Spring was a time of relative plenty as far as what was available to the Native people. It is fairly safe to assume that corn was still present in the spring, probably until early summer, around June or July, but not in the same quantities as in the Fall and Winter. Beans may also have been left over from the winter, but because there was never as much beans grown as corn, we might not even want to use them in the spring. The pumpkin dried from the previous year would also probably have been used up by this time as well.
Spring greens are probably one of the most important food source used by the Natives at this time of the year. These supplement the dwindling supplies of corn and provide vitamins lacking during the winter. Roots and tubers of plants such as Bulrush, Cattail, Jerusalem Artichoke and Groundnuts are available year round, but were added to soups in te spring. Other plants and plant parts such as Cattail shoots, Fiddlehead Ferns, Milkweed and Poke shoots, are only available in the spring, as some of these plants become poisonous later in their growth cycle (some botanists believe that Poke, Milkweed and even Fiddlehead ferns can be cancer causing).
The sprouts from other plants like sumac, raspberry were used by the Iroquois, and may have also been prepared by the Wampanoag (Parker 1968:93). Wild onions and garlic would begin to be used in the late spring into summer. Berries would begin to be used in May, towards the middle to the end of the month. Raspberries and Strawberries should begin to fruit and these can be dried or used fresh.
Ducks and geese are present in the Plymouth harbor in the spring "..to the end of March, sometimes in May and June" (Winslow 1622:294). The great flocks of Passenger Pigeons (now extinct) arrived in the beginning of spring and were present for much of the year to the notheast of Boston (Wood 1634:50). Smaller birds such as Bobwhites (a native species of quail), woodcocks, ruffed grouse, and heath hens (also extinct), and turkieys were available year round and may have been hunted in spring. Another less important food from birds was eggs and immature individuals taken from nests and eaten. Eggs do not seem to have been an important product harvested, but they were utilized (see Recipes section below) and at least one archaeological site in Marshfield yielded abundant remains of young birds.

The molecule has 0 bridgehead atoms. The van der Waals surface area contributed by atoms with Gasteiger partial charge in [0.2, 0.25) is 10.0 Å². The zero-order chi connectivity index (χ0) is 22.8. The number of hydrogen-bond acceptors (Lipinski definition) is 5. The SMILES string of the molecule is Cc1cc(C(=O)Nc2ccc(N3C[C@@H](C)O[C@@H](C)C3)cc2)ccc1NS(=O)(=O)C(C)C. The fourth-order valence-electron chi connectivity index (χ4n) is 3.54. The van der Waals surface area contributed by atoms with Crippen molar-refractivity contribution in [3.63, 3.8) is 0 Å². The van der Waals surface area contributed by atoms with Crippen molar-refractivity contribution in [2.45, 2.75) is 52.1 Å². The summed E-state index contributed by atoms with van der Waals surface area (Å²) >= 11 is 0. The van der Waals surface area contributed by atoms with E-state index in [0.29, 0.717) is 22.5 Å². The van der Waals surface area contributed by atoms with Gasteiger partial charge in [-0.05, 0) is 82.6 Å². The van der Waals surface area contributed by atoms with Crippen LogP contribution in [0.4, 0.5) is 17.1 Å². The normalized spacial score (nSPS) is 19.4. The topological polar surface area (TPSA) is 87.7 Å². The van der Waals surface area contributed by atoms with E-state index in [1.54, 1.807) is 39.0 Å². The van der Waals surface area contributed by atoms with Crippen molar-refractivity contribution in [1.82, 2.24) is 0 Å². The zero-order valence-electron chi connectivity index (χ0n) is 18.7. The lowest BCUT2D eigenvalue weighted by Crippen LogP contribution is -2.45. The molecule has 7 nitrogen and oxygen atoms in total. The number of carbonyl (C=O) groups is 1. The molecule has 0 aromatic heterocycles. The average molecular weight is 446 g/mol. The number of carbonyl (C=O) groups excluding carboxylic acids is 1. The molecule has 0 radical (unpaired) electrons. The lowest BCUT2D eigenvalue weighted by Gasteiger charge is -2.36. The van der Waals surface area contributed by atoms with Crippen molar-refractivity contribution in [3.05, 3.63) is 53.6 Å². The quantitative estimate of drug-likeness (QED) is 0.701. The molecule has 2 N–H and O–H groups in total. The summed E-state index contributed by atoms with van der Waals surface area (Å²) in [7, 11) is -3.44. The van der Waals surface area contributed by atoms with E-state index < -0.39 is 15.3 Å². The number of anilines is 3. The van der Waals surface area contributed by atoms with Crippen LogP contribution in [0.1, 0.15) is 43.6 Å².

Another of the important seasonal occurrences was the spawning runs of fish into the fresh water riversand eventually into ponds. John Pory and the Dutchman Isaac De Rasiers both note that in April and the beginning of May, herring and alewives travelled up Town Brook to spawn (Pory 1622: 07; De Rasiers 1627:75). Eels would also be another fish available in rivers until the middle of April. Tisquantum was trodding the Eels out of Town Brook and catching them with his hands in March of 1621 (Winslow 1621:196). As we are situated on the Eel River, we should make an effort to have eels as part of the foodways exhibit. Shads, smelts and possibly a little salmon also begin to travel upriver in late April and into May. Many of these fish were smoked dried at this time for use throughout the rest of the year (see Preservation, below)
It appears that the ocean fishing did not figure prominantly into the people's diets until possibly May and on into summer. The only ocean fish caught in the early spring was the winter flounder, easily caught on the beach in realtively shallow water. As the spring progressed though, fishing became more a part of the diet. John Josselyn, in 1674, stated that "Their fishing follows spring, summer, and fall of the leaf fisrt for lobsters, clams, flouke, lumps or plaise, and alewives, afterwards for bass, cod, rock, bluefish, slamon, lampreys and such." (Josselyn 1674:100). The later part of spring (May) would see men venturing out into the ocean in the mishoons to begin fishing for Bass (Rock and Sea), Cod, Cunner, Cusk, Goosefish, Haddock, Hake, Lamprey, Mackeral, Sea Robin (which was probably caught accidentally when fishing for other fish), Sturgeon, Tautog, Weakfish and Wolffish.